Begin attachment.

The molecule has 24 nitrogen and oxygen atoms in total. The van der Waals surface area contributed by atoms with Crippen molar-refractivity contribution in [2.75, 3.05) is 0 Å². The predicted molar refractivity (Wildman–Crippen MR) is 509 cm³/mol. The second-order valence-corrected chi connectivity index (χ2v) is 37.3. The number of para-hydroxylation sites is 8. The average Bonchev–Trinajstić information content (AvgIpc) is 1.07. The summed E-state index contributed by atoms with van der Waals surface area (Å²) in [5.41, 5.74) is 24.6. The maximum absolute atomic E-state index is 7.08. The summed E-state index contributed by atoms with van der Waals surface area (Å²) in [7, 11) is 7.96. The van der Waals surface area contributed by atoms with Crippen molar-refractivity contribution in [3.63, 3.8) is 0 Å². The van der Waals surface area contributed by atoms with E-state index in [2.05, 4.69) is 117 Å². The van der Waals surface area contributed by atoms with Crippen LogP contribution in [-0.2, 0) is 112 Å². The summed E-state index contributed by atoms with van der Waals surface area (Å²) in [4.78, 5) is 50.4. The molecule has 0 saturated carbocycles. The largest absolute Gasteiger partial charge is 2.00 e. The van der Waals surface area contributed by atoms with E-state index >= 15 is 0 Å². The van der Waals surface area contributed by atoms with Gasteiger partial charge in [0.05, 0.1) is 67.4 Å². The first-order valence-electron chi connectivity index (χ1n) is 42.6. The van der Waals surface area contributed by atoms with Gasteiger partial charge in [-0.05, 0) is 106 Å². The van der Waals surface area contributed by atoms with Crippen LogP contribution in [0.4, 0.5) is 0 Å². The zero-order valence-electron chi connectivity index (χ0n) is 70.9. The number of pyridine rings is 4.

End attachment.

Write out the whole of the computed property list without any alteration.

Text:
The molecule has 24 nitrogen and oxygen atoms in total. The van der Waals surface area contributed by atoms with Crippen molar-refractivity contribution in [2.75, 3.05) is 0 Å². The predicted molar refractivity (Wildman–Crippen MR) is 509 cm³/mol. The second-order valence-corrected chi connectivity index (χ2v) is 37.3. The number of para-hydroxylation sites is 8. The average Bonchev–Trinajstić information content (AvgIpc) is 1.07. The summed E-state index contributed by atoms with van der Waals surface area (Å²) in [5.41, 5.74) is 24.6. The maximum absolute atomic E-state index is 7.08. The summed E-state index contributed by atoms with van der Waals surface area (Å²) in [7, 11) is 7.96. The van der Waals surface area contributed by atoms with Crippen molar-refractivity contribution in [3.63, 3.8) is 0 Å². The van der Waals surface area contributed by atoms with E-state index in [2.05, 4.69) is 117 Å². The van der Waals surface area contributed by atoms with Crippen LogP contribution in [-0.2, 0) is 112 Å². The summed E-state index contributed by atoms with van der Waals surface area (Å²) in [4.78, 5) is 50.4. The molecule has 0 saturated carbocycles. The largest absolute Gasteiger partial charge is 2.00 e. The van der Waals surface area contributed by atoms with E-state index >= 15 is 0 Å². The van der Waals surface area contributed by atoms with Gasteiger partial charge in [0.05, 0.1) is 67.4 Å². The first-order valence-electron chi connectivity index (χ1n) is 42.6. The van der Waals surface area contributed by atoms with Gasteiger partial charge in [-0.05, 0) is 106 Å². The van der Waals surface area contributed by atoms with Crippen LogP contribution in [0.4, 0.5) is 0 Å². The zero-order valence-electron chi connectivity index (χ0n) is 70.9. The number of pyridine rings is 4.